Archive for Wednesday, October 12, 2005

Suicides raise questions about stress

October 12, 2005


— Chief Warrant Officer William Howell was a 15-year Army Special Forces veteran who had seen combat duty all over the world. Sgt. 1st Class Andre McDaniel was a military accountant. Spc. Jeremy Wilson repaired electronics.

They had little in common, other than having served in Iraq with the 10th Special Forces Group based at Fort Carson, Colo. They did not know each other, and they had vastly different duties.

Each, however, committed suicide shortly after returning home, all within about a 17-month period.

The Army says there appears to be no connection between the men's overseas service and their deaths, and Army investigators found no "common contributing cause" among the three. The fact they were in the same unit is only a coincidence, Special Operations Command spokeswoman Diane Grant said.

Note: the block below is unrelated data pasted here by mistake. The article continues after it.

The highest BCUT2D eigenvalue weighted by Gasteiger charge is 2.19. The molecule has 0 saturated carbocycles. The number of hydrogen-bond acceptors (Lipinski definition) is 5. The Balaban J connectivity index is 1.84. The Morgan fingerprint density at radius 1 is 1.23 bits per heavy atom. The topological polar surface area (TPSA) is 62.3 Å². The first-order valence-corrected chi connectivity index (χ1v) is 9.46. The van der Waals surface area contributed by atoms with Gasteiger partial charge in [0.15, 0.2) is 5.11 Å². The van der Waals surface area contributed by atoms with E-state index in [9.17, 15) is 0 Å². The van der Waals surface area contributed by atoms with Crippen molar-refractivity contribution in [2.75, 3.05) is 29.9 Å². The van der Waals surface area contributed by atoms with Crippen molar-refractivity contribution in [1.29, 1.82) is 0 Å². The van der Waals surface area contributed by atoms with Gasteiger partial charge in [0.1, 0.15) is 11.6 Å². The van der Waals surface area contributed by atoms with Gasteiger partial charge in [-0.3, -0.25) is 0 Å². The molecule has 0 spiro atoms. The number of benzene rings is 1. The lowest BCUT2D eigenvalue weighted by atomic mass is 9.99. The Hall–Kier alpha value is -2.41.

Others are not so sure. Steve Robinson, a former Army Ranger and veterans' advocate, said he suspects there were problems in the men's unit - namely, a macho refusal to acknowledge stress and get help.

Howell, 36, a father of three, shot himself March 14, 2004 - three weeks after returning from Iraq - after hitting and threatening to kill his wife, Laura.

The Army says its overall suicide rate in 2003 was 12.8 per 100,000 active-duty soldiers, while the rate in the general U.S. population was 10.5 per 100,000, according to the Centers for Disease Control and Prevention.

Military officials contend the 2003 figure for the Army was skewed by a spike in suicides among soldiers in Iraq and Kuwait; the 2004 rate was 11 per 100,000, Army spokeswoman Maj. Elizabeth Robbins said.

Wilson, 23, hanged himself in the post barracks July 9, about a month after returning from Iraq.

McDaniel, 40, a father of two, shot himself in August 2004, six weeks after he returned from Iraq.


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